For employees who are not covered by the Gratuity Act, the following formula is taken into account while calculating the gratuity amount:
(15 * last drawn salary amount * length of service) / 30 equals the gratuity amount.
For instance, if you have worked for a company for 10 years and 8 months and make Rs. 50,000, the gratuity amount is determined as follows:
Gratuity: (15 * 50,000 * 11) / 30 equals Rs. 2.75 lakh.
An employee’s tenure is counted as one year for purposes of calculation. The previous number of completed years is taken into account if the number of months worked in the most recent year is less than six months. However, the year is regarded as a full year for the purposes of calculation if the number of months completed in the most recent year of service is greater than six months. Therefore, 11 years have been determined to be the working period. The number of years of service would have been 10 years only if the service duration had been 10 years and 4 months (or anything less than 6 months).
Gratuity in case of death of an employee
|Service tenure of the employee||Gratuity payable upon the death|
|> a year||2 * basis salary of the employee|
|More than or equal to 1 year but less than 5 years||6 * basis salary of the employee|
|More than or equal to 5 years but less than 11 years||12 * basis salary of the employee|
|More than or equal to 11 years but less than 20 years||20 * basis salary of the employee|
|More than or equal to 20 years||For each full six-month term, half of the base salary. It is limited to a maximum of 33 times the basic salary, though.|
Inspectors appointed for the purpose of the Payment of Gratuity Act and their powers
The government may appoint an inspector or inspectors who are deemed to be public servants under Section 21 of the Indian Penal Code for the purpose of ascertaining whether any of the provisions of this Act are being violated or not complied with and taking the necessary measures to ensure the fulfilment of all the provisions of this Act.
Two additional provisions, Section 7-A and Section 7-B, dealing with the appointment of inspectors for the purposes of the Act and their powers, have been added to the original Act by the Payment of Gratuity (Amendment) Act, 1984.
The government, by notification, appoints an inspector for specific areas by designating them in particular.
The appointed inspector has certain powers to ascertain whether the provisions of the Act are well complied with. These powers are as follows:
- The inspector can demand that an employer provide whatever information that he may deem necessary.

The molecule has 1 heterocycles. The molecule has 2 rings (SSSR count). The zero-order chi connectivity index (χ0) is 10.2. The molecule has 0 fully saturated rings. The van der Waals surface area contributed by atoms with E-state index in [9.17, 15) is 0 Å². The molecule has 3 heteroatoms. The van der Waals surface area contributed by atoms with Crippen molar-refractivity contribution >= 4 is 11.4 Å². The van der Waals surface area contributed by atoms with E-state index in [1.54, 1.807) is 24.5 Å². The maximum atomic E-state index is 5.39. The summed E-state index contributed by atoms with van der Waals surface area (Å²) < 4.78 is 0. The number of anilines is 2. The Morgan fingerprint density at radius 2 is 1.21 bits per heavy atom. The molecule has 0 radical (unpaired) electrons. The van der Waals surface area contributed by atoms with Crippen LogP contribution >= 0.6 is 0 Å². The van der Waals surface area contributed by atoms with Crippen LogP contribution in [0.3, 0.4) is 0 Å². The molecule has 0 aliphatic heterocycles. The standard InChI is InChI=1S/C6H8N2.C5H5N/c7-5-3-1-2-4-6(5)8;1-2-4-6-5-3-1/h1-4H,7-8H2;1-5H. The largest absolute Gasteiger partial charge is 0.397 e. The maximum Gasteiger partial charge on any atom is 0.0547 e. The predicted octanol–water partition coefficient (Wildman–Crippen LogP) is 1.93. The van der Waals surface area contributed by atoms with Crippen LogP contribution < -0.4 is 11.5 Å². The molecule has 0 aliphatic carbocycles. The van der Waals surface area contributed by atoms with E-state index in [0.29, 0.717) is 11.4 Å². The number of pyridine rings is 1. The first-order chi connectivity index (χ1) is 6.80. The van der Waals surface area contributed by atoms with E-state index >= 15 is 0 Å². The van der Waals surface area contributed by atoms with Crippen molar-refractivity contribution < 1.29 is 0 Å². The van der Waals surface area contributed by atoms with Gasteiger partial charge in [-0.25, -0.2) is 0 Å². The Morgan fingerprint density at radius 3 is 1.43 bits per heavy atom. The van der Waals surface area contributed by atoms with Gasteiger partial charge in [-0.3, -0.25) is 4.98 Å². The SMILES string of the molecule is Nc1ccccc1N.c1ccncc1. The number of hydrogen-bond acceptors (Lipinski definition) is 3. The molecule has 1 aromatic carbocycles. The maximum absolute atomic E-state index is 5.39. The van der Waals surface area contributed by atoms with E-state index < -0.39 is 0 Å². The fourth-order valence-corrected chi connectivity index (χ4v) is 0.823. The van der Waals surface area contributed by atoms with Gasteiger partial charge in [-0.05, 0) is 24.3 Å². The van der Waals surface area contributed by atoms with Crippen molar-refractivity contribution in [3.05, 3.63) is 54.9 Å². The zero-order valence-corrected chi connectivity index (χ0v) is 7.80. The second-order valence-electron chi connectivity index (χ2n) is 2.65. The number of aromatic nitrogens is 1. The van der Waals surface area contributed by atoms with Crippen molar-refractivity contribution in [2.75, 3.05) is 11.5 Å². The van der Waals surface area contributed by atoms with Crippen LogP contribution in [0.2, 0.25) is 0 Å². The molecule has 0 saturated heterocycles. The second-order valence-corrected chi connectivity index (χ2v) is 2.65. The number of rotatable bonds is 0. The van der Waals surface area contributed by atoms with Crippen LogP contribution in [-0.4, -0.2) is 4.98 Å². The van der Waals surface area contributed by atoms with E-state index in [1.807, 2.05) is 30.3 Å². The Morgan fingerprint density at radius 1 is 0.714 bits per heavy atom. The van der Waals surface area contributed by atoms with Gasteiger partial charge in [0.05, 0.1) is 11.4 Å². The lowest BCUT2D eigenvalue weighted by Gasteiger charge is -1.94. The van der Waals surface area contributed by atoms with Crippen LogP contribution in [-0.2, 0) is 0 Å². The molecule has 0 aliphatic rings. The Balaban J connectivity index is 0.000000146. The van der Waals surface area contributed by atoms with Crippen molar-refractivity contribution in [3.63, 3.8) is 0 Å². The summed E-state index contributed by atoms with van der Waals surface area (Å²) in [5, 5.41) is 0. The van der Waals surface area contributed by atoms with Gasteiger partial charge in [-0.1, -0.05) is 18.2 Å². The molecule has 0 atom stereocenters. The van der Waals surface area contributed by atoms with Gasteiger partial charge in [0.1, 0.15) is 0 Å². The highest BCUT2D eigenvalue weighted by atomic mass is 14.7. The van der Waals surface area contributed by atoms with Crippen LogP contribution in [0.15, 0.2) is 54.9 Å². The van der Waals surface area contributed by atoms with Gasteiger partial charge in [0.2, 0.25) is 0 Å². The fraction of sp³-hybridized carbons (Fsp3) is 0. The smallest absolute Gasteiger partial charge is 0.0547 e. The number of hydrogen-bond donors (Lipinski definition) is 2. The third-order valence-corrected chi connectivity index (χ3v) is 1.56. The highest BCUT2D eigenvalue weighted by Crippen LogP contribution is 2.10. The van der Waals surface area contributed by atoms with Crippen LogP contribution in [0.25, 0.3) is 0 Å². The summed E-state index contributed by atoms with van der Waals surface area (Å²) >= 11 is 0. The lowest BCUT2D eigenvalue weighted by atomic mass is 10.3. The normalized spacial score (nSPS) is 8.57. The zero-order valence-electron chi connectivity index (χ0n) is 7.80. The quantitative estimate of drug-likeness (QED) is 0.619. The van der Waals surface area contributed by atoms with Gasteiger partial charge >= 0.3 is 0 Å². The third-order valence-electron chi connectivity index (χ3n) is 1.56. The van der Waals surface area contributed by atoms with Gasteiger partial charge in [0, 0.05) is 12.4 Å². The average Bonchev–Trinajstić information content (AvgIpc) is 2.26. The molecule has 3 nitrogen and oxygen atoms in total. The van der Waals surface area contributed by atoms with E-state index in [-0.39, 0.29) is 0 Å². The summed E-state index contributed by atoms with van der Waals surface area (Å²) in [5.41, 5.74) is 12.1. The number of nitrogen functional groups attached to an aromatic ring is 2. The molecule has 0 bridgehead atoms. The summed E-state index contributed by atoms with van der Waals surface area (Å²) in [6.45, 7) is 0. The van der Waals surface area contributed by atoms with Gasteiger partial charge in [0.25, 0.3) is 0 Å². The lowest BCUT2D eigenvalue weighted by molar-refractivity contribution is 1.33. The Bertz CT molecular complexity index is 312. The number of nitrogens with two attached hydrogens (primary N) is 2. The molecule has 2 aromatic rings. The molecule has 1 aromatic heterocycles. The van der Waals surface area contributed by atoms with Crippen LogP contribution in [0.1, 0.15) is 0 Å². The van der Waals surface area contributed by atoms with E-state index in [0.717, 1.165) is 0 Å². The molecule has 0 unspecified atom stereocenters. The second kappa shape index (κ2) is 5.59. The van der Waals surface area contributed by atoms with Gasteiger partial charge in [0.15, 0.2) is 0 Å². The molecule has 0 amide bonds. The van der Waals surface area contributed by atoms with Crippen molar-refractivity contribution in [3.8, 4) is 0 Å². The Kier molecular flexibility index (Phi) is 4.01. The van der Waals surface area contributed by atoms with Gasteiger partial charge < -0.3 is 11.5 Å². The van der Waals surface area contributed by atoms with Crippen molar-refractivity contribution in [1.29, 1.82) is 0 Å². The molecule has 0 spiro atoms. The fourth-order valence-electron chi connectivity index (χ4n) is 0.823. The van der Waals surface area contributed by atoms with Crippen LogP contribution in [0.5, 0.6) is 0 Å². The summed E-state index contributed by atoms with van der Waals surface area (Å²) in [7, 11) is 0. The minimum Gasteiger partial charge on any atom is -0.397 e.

- He can enter and inspect the premises that come under the Act to examine the records or necessary documents.
- He also has a right to inspect the employees on the premises.
- If he believes that any offence has been committed, then he may also make copies of the necessary documents that he examined.
- The individuals are bound to furnish the relevant documents to the inspectors as per the relevant laws such as Sections 175 and 176 of the Indian Penal Code and Section 94 of the Code of Criminal Procedure, 1973.
Recovery of Gratuity
If the employer delays the payment of the gratuity amount under the prescribed time limit, then the controlling authority shall issue the certificate to the collector on behalf of the aggrieved party and recover the amount, including the compound interest decided by the central government, and pay the same to the person. However, these provisions are subject to two conditions, as mentioned in Section 8:
The controlling authority should give the employer a reasonable opportunity to show the cause of such an Act.
The amount of interest to be paid should not exceed the amount of gratuity under this Act.
Penalties under the Payment of Gratuity Act
Violation of the provisions of the Act shall entail certain penalties, as stated in Section 9. They are:
- To avoid any payment, if someone makes a false representation or false statement, it shall be punishable with imprisonment for 6 months or a fine up to Rs. 10,000 or both.
- Failure to comply with the provisions of this Act shall be punishable by a minimum of 3 months, which may extend up to 1 year, or a fine of Rs. 10,000, which may extend up to Rs. 20,000.